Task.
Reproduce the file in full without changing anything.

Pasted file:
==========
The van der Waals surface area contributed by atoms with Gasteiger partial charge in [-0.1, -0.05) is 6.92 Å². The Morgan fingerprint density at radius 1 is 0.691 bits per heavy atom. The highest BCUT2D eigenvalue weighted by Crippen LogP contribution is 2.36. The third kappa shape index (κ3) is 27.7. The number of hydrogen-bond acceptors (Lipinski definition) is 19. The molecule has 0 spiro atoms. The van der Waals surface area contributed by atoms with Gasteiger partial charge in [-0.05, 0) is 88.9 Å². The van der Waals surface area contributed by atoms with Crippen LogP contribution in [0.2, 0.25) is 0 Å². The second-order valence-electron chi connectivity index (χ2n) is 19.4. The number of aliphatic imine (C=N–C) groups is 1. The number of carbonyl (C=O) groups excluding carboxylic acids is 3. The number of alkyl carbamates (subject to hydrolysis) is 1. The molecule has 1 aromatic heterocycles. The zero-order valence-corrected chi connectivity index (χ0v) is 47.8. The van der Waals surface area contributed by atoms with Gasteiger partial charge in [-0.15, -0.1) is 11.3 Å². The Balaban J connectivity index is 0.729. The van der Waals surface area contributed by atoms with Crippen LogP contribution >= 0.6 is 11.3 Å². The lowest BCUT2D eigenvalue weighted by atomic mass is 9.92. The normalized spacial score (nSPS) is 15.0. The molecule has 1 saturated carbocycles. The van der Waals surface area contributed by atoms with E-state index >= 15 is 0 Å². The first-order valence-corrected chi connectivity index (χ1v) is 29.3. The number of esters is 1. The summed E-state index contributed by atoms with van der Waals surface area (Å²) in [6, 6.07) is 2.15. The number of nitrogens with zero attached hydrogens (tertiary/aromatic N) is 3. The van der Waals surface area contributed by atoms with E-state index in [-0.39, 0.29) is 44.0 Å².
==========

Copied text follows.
The van der Waals surface area contributed by atoms with Gasteiger partial charge in [-0.1, -0.05) is 6.92 Å². The Morgan fingerprint density at radius 1 is 0.691 bits per heavy atom. The highest BCUT2D eigenvalue weighted by Crippen LogP contribution is 2.36. The third kappa shape index (κ3) is 27.7. The number of hydrogen-bond acceptors (Lipinski definition) is 19. The molecule has 0 spiro atoms. The van der Waals surface area contributed by atoms with Gasteiger partial charge in [-0.05, 0) is 88.9 Å². The van der Waals surface area contributed by atoms with Crippen LogP contribution in [0.2, 0.25) is 0 Å². The second-order valence-electron chi connectivity index (χ2n) is 19.4. The number of aliphatic imine (C=N–C) groups is 1. The number of carbonyl (C=O) groups excluding carboxylic acids is 3. The number of alkyl carbamates (subject to hydrolysis) is 1. The molecule has 1 aromatic heterocycles. The zero-order valence-corrected chi connectivity index (χ0v) is 47.8. The van der Waals surface area contributed by atoms with Gasteiger partial charge in [-0.15, -0.1) is 11.3 Å². The Balaban J connectivity index is 0.729. The van der Waals surface area contributed by atoms with Crippen LogP contribution >= 0.6 is 11.3 Å². The lowest BCUT2D eigenvalue weighted by atomic mass is 9.92. The normalized spacial score (nSPS) is 15.0. The molecule has 1 saturated carbocycles. The van der Waals surface area contributed by atoms with E-state index >= 15 is 0 Å². The first-order valence-corrected chi connectivity index (χ1v) is 29.3. The number of esters is 1. The summed E-state index contributed by atoms with van der Waals surface area (Å²) in [6, 6.07) is 2.15. The number of nitrogens with zero attached hydrogens (tertiary/aromatic N) is 3. The van der Waals surface area contributed by atoms with E-state index in [-0.39, 0.29) is 44.0 Å².